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Money, not ideology, defeated Romney, McCain, & Dole

Obama used his money advantage to run a historically devisive campaign.
Photo by Slaven Vlasic/Getty Images

Recently, Texas Senator Ted Cruz launched into an analysis on Republican moderate presidential candidates. He claimed Bob Dole, John McCain, and Mitt Romney lost because they did not offer a clear choice from the Democrat. Essentially, Cruz claimed the three men were not conservative enough. However, Cruz's analysis fails to acknowledge other factors that cost the Republican candidates their respective elections. The most important component of the Democratic victories was not ideology or even incumbency. Rather, the Democrats held a major financial advantage in all three contests. The Democratic financial advantage allowed the party to define their Republican opponents thereby guaranteeing the election victories. In the end, the Democratic candidates did not win the elections and the Republican candidates did not lose them. Rather, Democratic money won those three contests.

The 1994 Republican landslide panicked the Clinton White House. Bill Clinton had a rough first two years with little to show. Although he did pass the Family And Medical Act and the North American Free Trade Agreement, he angered Americans with tax increases and his failed Health Care initiative. Additionally, the Black Hawk Down incident, Waco siege, bungling of gays in the military, and a series of scandals made Clinton look incompetent. The Republican takeover began Clinton's comeback, but no one knew it at the time.

In early 1995, people questioned whether Clinton was relevant. He appeared headed for defeat in 1996. Clinton changed his fortunes with Republican help. The president told adviser Dick Morris that the Democrats had dragged him so far to the left that he "did not recognize himself." So, Clinton began to adopt Republican policies such as welfare reform and a balanced budget. The G.O.P. congress inadvertently helped Clinton out in this process. People liked the policies and the economy began to move.

Clinton shunned the Democratic left for the Republican right, but had to distinguish himself in order to win re-election. As a result, Clinton painted the Republicans as extremists with an aggressive ad campaign. However, the Democrats were hampered by federal spending rules. The Washington Post reported on February 9, 1997 that the president decided to circumvent campaign finance laws to raise additional cash and run ads early to attack the Republicans. As a result, the White House raised money by renting out the Lincoln Bedroom, shaking down Buddhist temples, and holding expensive White House coffees. This allowed the Clinton campaign to spend an additional $44 million on the re-election. The Washington Post continued, "fueled with cash, the ads would air virtually nonstop from October until the Democratic convention."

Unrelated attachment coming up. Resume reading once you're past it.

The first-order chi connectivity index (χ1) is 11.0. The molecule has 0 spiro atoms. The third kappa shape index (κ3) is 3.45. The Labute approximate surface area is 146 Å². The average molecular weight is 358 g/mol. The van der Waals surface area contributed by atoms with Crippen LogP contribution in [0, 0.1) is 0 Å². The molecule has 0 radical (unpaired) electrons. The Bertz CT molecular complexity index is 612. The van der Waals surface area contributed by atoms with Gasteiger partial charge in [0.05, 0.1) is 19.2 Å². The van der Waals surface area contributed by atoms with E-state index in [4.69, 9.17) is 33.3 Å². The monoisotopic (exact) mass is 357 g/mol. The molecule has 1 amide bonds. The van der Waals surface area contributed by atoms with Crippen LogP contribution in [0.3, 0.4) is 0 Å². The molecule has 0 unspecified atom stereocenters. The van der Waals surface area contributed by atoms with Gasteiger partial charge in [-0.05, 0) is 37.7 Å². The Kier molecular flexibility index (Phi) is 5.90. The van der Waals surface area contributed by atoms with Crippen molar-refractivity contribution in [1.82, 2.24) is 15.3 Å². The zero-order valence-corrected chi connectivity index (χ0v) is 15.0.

While Clinton Incorporated raked in the money and spent it on attack ads, the Republicans battled in the primaries. Bob Dole outlasted his rivals to become the nominee, but the May 22, 1996 edition of the New York Times reported that Dole approached the $37 million primary spending limit by May. Clinton did not have primary challenger and had $24 million to spend until the August convention. This did not include the cash the president accumulated through his creative fundraising. The Federal Election Commission (FEC) reported that Dole officially outspent Clinton in the general election by a small margin. However, the president actually out raised Dole when these alternative sources, funneled through the Democratic National Committee, are included. Additionally, Dole ran out of money before the conventions meaning Clinton ran anti-Dole, anti-Republican attack ads for nearly 10 months before the Dole camp could even start their election campaign. In the end, Clinton won the election by 8 1/2% in the popular vote.